Mona Bonelli; Lyricist From Musical Family


Mona Chapman Wood Bonelli, lyricist and fourth generation Californian from a pioneering musical and theatrical family, died Friday at her Brentwood home. She was 95.

Born in Los Angeles, she was the granddaughter of lumber magnate William H. Perry, who created the 19th-century Los Angeles Theater at 227 S. Spring St. Later converted to a movie house, the Moorish-style building eventually was torn down for parking.

Bonelli’s father, concert singer Charles Modini Wood, managed the theater and lured the Del Conti Italian Opera Company of Milan to perform the U.S. debut of Puccini’s “La Boheme” there on Oct. 14, 1897. Her mother, Mamie Perry, was an operatic soprano who had made her performing debut in Milan.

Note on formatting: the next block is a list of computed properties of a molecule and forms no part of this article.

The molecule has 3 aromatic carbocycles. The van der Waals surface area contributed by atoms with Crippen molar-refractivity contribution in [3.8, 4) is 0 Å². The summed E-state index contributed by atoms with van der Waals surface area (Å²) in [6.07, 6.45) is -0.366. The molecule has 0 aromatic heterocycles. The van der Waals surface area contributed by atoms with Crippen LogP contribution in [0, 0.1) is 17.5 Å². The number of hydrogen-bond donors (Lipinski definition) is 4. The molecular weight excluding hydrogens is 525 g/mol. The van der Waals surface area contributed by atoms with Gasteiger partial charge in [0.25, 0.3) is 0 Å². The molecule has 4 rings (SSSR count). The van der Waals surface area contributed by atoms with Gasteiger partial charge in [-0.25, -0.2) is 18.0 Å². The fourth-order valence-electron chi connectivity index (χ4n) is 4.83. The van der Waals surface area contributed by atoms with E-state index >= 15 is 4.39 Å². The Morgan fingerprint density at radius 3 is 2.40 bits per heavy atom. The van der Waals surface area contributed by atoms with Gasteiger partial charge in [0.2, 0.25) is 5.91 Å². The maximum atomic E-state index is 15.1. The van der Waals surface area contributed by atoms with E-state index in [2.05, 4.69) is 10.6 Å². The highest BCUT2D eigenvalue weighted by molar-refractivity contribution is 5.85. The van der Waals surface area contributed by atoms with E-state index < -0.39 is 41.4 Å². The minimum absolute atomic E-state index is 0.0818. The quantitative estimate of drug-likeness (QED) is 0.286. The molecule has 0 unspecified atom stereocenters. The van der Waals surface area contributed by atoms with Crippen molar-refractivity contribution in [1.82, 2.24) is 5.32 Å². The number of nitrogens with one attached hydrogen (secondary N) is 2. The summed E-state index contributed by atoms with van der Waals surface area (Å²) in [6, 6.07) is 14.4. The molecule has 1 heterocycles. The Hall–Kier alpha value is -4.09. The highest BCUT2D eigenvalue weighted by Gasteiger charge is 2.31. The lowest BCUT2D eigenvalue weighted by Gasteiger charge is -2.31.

Bonelli majored in literature and music, studying voice and violin at Mills College in Oakland, and later studied voice privately with Arthur Alexander. But she turned to writing lyrics, penning the words to such songs as “Crescent Moon,” “White Swan,” “Disenchantment,” “Four Songs of the Seasons,” “Rapture,” “I Am Love,” “Gifts” and “The Gypsy.”

In 1933, she married Richard Bonelli, the Metropolitan Opera baritone who sang on the first radio broadcast and the first telecast of opera. During his career, the couple traveled around the world from their homes in Los Angeles, New York and Lake Tahoe. He died in 1980.

Mona Bonelli is survived by two nephews, James Langford Stack Jr. and actor Robert Stack, two grandnieces and one grandnephew.